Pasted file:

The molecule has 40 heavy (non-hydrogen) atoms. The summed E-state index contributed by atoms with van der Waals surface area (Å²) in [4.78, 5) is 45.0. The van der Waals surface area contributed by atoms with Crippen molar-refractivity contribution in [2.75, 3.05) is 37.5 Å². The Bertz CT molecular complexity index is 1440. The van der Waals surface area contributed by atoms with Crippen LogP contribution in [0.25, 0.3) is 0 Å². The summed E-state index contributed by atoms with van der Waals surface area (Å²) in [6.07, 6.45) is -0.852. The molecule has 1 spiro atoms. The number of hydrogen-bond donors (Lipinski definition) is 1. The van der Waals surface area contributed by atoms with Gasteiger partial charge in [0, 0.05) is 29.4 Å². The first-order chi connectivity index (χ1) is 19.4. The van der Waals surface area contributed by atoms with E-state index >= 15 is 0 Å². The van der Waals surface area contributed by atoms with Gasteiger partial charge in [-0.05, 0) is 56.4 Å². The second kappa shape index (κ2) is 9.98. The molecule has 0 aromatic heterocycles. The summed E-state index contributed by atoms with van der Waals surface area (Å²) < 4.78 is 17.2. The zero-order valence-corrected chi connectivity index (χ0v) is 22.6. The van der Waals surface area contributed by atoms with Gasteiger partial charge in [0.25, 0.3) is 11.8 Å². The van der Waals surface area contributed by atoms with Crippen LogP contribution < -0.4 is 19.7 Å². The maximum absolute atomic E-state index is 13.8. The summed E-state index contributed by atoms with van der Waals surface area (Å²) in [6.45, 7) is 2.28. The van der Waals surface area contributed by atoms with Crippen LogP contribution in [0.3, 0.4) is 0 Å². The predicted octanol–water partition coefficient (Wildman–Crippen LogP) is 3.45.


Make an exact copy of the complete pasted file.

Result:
The molecule has 40 heavy (non-hydrogen) atoms. The summed E-state index contributed by atoms with van der Waals surface area (Å²) in [4.78, 5) is 45.0. The van der Waals surface area contributed by atoms with Crippen molar-refractivity contribution in [2.75, 3.05) is 37.5 Å². The Bertz CT molecular complexity index is 1440. The van der Waals surface area contributed by atoms with Crippen LogP contribution in [0.25, 0.3) is 0 Å². The summed E-state index contributed by atoms with van der Waals surface area (Å²) in [6.07, 6.45) is -0.852. The molecule has 1 spiro atoms. The number of hydrogen-bond donors (Lipinski definition) is 1. The van der Waals surface area contributed by atoms with Gasteiger partial charge in [0, 0.05) is 29.4 Å². The first-order chi connectivity index (χ1) is 19.4. The van der Waals surface area contributed by atoms with E-state index >= 15 is 0 Å². The van der Waals surface area contributed by atoms with Gasteiger partial charge in [-0.05, 0) is 56.4 Å². The second kappa shape index (κ2) is 9.98. The molecule has 0 aromatic heterocycles. The summed E-state index contributed by atoms with van der Waals surface area (Å²) < 4.78 is 17.2. The zero-order valence-corrected chi connectivity index (χ0v) is 22.6. The van der Waals surface area contributed by atoms with Gasteiger partial charge in [0.25, 0.3) is 11.8 Å². The van der Waals surface area contributed by atoms with Crippen LogP contribution < -0.4 is 19.7 Å². The maximum absolute atomic E-state index is 13.8. The summed E-state index contributed by atoms with van der Waals surface area (Å²) in [6.45, 7) is 2.28. The van der Waals surface area contributed by atoms with Crippen LogP contribution in [0.3, 0.4) is 0 Å². The predicted octanol–water partition coefficient (Wildman–Crippen LogP) is 3.45.